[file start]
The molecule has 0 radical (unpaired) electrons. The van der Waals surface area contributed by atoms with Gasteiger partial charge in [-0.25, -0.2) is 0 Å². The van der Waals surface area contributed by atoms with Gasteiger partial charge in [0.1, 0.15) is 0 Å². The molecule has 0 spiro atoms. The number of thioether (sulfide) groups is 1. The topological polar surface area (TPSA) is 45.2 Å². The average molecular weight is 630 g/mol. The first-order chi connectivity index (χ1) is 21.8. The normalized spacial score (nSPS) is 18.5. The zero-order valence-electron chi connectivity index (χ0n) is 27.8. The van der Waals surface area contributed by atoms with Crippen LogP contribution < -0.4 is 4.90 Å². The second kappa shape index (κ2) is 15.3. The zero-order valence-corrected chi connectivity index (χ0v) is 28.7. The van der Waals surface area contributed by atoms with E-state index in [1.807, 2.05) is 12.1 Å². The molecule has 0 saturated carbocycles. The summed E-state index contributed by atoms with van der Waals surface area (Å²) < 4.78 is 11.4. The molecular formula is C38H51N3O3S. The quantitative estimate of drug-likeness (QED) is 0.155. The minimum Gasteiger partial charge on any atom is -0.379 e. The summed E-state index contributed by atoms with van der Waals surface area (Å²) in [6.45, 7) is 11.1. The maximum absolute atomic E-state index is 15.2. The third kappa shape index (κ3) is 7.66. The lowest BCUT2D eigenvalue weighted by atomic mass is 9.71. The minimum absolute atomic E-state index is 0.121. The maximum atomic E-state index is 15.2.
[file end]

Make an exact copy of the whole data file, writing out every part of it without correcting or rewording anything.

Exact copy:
The molecule has 0 radical (unpaired) electrons. The van der Waals surface area contributed by atoms with Gasteiger partial charge in [-0.25, -0.2) is 0 Å². The van der Waals surface area contributed by atoms with Gasteiger partial charge in [0.1, 0.15) is 0 Å². The molecule has 0 spiro atoms. The number of thioether (sulfide) groups is 1. The topological polar surface area (TPSA) is 45.2 Å². The average molecular weight is 630 g/mol. The first-order chi connectivity index (χ1) is 21.8. The normalized spacial score (nSPS) is 18.5. The zero-order valence-electron chi connectivity index (χ0n) is 27.8. The van der Waals surface area contributed by atoms with Crippen LogP contribution < -0.4 is 4.90 Å². The second kappa shape index (κ2) is 15.3. The zero-order valence-corrected chi connectivity index (χ0v) is 28.7. The van der Waals surface area contributed by atoms with E-state index in [1.807, 2.05) is 12.1 Å². The molecule has 0 saturated carbocycles. The summed E-state index contributed by atoms with van der Waals surface area (Å²) < 4.78 is 11.4. The molecular formula is C38H51N3O3S. The quantitative estimate of drug-likeness (QED) is 0.155. The minimum Gasteiger partial charge on any atom is -0.379 e. The summed E-state index contributed by atoms with van der Waals surface area (Å²) in [6.45, 7) is 11.1. The maximum absolute atomic E-state index is 15.2. The third kappa shape index (κ3) is 7.66. The lowest BCUT2D eigenvalue weighted by atomic mass is 9.71. The minimum absolute atomic E-state index is 0.121. The maximum atomic E-state index is 15.2.